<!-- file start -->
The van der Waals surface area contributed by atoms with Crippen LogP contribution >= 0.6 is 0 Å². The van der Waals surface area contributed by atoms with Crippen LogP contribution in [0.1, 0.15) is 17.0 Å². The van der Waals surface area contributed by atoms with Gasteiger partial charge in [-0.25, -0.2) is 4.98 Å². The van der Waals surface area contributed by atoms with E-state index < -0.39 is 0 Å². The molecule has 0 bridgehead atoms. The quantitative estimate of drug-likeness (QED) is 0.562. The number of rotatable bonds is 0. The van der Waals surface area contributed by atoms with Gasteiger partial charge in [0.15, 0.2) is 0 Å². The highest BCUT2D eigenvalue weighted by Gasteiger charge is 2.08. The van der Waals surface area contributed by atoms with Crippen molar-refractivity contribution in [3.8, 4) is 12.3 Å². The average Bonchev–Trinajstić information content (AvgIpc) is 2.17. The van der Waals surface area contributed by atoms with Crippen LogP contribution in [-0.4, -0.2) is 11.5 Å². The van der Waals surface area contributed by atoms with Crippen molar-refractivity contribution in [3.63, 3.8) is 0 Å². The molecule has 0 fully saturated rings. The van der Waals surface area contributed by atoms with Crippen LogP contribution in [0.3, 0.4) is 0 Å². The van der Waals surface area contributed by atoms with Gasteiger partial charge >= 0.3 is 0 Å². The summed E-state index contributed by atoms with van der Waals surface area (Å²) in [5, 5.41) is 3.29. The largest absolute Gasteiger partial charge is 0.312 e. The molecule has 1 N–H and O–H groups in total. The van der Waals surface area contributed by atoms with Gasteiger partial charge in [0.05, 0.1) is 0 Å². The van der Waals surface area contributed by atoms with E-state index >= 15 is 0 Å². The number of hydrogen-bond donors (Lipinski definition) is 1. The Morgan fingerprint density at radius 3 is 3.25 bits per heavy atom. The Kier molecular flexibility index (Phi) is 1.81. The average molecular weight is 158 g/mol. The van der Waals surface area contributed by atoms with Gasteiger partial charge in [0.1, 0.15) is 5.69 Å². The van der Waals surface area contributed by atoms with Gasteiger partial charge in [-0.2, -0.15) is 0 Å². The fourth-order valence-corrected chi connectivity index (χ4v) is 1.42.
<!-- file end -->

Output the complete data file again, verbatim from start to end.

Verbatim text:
The van der Waals surface area contributed by atoms with Crippen LogP contribution >= 0.6 is 0 Å². The van der Waals surface area contributed by atoms with Crippen LogP contribution in [0.1, 0.15) is 17.0 Å². The van der Waals surface area contributed by atoms with Gasteiger partial charge in [-0.25, -0.2) is 4.98 Å². The van der Waals surface area contributed by atoms with E-state index < -0.39 is 0 Å². The molecule has 0 bridgehead atoms. The quantitative estimate of drug-likeness (QED) is 0.562. The number of rotatable bonds is 0. The van der Waals surface area contributed by atoms with Gasteiger partial charge in [0.15, 0.2) is 0 Å². The highest BCUT2D eigenvalue weighted by Gasteiger charge is 2.08. The van der Waals surface area contributed by atoms with Crippen molar-refractivity contribution in [3.8, 4) is 12.3 Å². The average Bonchev–Trinajstić information content (AvgIpc) is 2.17. The van der Waals surface area contributed by atoms with Crippen LogP contribution in [-0.4, -0.2) is 11.5 Å². The van der Waals surface area contributed by atoms with Crippen molar-refractivity contribution in [3.63, 3.8) is 0 Å². The molecule has 0 fully saturated rings. The van der Waals surface area contributed by atoms with Crippen LogP contribution in [0.3, 0.4) is 0 Å². The van der Waals surface area contributed by atoms with Gasteiger partial charge >= 0.3 is 0 Å². The summed E-state index contributed by atoms with van der Waals surface area (Å²) in [5, 5.41) is 3.29. The largest absolute Gasteiger partial charge is 0.312 e. The molecule has 1 N–H and O–H groups in total. The van der Waals surface area contributed by atoms with Gasteiger partial charge in [0.05, 0.1) is 0 Å². The van der Waals surface area contributed by atoms with E-state index >= 15 is 0 Å². The number of hydrogen-bond donors (Lipinski definition) is 1. The Morgan fingerprint density at radius 3 is 3.25 bits per heavy atom. The Kier molecular flexibility index (Phi) is 1.81. The average molecular weight is 158 g/mol. The van der Waals surface area contributed by atoms with Gasteiger partial charge in [0.1, 0.15) is 5.69 Å². The van der Waals surface area contributed by atoms with Gasteiger partial charge in [-0.2, -0.15) is 0 Å². The fourth-order valence-corrected chi connectivity index (χ4v) is 1.42.